Distortion targets consisting of a grid of dots that are separated by various distances are used for calibrating imaging systems (Figure 3). Distortion can be calculated simply by relating the actual distance (AD) to the predicted distance (PD) of the image:

Equation 1.

Magnification is an important but basic calibration that is usually combined with distortion calibration or focus. Any measurement system will require a magnification calibration, even if the lenses are designed as fixed focal length. Typical methods involve test targets and should be performed on already distortion-corrected images. For 3D measurement systems, triangulation must be performed on the final images, which will use magnification calibration or focal length approximations. The primary magnification of a lens is defined as the ratio between the sensor size and the field of view.

Calibrated target (red circles) versus true performance (black dots) dot distortion pattern. AD: actual distance; PD: predicted distance.

Figure 3.
Calibrated target (red circles) versus true performance (black dots) dot distortion pattern. AD: actual distance; PD: predicted distance. Courtesy of Edmund Optics.

Monochromatic systems inherently have higher resolution than color systems because chromatic aberrations are eliminated and extra pixels are not needed for capturing different wavelengths. However, sometimes color is necessary for measurement applications where subtle variations of colors must be distinguishable. Typically, overall color response from the lens and sensor is examined during manufacturing tests to ensure color consistency from system to system. Overall camera- and lens-color calibration can also be a one-time factory setting made during routine color adjustments or white balancing.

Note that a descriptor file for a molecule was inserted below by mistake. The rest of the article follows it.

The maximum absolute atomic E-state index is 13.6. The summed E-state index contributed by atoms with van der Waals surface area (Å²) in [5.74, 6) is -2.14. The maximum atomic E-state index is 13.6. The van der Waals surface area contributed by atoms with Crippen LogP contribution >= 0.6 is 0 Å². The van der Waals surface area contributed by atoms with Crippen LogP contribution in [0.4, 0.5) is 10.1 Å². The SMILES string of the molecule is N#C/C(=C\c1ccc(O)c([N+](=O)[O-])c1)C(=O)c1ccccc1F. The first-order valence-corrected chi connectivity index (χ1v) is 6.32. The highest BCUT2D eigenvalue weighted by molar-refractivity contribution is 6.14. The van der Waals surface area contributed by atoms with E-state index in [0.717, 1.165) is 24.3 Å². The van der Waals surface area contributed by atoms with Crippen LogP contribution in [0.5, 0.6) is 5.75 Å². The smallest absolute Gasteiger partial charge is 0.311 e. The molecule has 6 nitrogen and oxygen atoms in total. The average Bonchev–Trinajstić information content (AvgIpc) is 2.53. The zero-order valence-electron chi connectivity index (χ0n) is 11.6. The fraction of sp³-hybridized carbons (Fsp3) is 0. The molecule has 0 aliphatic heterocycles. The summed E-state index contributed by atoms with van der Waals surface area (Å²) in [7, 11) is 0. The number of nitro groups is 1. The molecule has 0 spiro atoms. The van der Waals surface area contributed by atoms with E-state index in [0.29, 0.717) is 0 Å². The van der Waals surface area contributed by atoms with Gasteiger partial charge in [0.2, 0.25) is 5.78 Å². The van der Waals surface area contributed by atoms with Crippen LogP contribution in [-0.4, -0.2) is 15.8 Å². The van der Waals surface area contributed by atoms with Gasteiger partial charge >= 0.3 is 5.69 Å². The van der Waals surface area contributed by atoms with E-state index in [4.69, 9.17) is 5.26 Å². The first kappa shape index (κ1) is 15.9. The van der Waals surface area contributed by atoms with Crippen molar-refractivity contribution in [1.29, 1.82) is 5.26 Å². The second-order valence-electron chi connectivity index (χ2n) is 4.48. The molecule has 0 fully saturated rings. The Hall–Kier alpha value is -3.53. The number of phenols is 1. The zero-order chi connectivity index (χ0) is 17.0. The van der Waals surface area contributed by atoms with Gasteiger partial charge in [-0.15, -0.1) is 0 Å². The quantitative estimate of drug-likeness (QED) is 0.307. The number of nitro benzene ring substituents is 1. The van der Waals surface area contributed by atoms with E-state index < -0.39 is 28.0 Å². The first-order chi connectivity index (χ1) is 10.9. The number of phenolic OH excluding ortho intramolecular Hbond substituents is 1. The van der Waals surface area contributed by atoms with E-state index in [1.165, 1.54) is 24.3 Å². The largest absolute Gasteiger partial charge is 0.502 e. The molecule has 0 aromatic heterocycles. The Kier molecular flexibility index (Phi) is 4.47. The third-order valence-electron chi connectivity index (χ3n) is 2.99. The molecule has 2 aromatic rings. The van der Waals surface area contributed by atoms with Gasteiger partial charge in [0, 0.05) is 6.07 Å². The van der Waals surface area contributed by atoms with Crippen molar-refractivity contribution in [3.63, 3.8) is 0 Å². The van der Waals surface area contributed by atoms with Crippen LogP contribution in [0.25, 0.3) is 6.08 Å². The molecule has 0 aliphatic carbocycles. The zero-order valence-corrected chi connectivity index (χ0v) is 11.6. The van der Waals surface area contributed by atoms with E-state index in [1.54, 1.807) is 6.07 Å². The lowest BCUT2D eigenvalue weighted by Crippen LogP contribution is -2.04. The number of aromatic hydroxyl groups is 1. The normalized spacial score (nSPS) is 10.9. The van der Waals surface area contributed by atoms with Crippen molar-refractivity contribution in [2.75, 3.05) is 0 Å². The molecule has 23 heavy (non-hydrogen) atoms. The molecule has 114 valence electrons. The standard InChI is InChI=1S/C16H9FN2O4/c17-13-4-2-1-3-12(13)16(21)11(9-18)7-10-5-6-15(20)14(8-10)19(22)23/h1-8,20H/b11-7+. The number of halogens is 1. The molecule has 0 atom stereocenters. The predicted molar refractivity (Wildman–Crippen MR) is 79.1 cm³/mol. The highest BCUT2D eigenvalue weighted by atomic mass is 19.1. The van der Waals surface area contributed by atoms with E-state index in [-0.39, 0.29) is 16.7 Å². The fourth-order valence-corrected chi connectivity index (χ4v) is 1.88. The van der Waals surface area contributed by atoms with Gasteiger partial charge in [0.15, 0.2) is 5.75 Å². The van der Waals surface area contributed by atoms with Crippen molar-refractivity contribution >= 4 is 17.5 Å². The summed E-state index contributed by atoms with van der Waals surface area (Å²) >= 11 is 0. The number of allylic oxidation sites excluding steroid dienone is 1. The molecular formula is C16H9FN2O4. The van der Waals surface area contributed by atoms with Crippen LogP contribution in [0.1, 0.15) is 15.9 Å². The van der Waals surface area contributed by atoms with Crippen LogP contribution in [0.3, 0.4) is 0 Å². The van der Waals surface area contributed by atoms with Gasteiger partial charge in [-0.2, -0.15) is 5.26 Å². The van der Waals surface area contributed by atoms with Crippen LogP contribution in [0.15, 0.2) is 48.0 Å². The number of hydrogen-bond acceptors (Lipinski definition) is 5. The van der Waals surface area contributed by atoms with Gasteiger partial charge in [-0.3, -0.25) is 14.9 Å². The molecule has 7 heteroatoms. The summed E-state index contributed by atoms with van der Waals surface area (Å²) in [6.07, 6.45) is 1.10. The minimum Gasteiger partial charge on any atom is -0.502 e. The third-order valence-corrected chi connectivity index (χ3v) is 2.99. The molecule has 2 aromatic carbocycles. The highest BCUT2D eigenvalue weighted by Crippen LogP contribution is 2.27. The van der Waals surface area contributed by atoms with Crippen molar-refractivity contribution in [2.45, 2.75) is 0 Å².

Color-checker targets can determine true color balance of any color rendition system. They include patterns with an assortment of colors and act as a reference for testing and standardizing color inspection and analysis systems. Machine vision systems can be calibrated for color by measuring the systems’ RGB (red, green, blue) response to each of the reference colors and comparing the output to known values. A color-correction formula can minimize the difference between the known values and the measured outputs.

The final way to adjust for residual changes in performance over time is with dynamic (or per-image) corrections. Many algorithms are for scene approximation and other techniques for stitching or analyzing overlapping images for 3D measurement. Precise up-front hardware specification makes these on-the-fly corrections much easier and faster.

Meet the author

Jessica Gehlhar is a vision solutions engineer at Edmund Optics Inc. She received an imaging technology degree from Rochester Institute of Technology and has more than 12 years of industrial experience. She has designed and integrated a variety of imaging systems across many industries, including consumer device, medical device, pharmaceutical, energy, defense, and semiconductor; email: [email protected].

Published: June 2018
machine vision
Machine vision, also known as computer vision or computer sight, refers to the technology that enables machines, typically computers, to interpret and understand visual information from the world, much like the human visual system. It involves the development and application of algorithms and systems that allow machines to acquire, process, analyze, and make decisions based on visual data. Key aspects of machine vision include: Image acquisition: Machine vision systems use various...
FeaturesTest & Measurementmachine visionindustrialEdmund OpticsJessica Gehlhar

We use cookies to improve user experience and analyze our website traffic as stated in our Privacy Policy. By using this website, you agree to the use of cookies unless you have disabled them.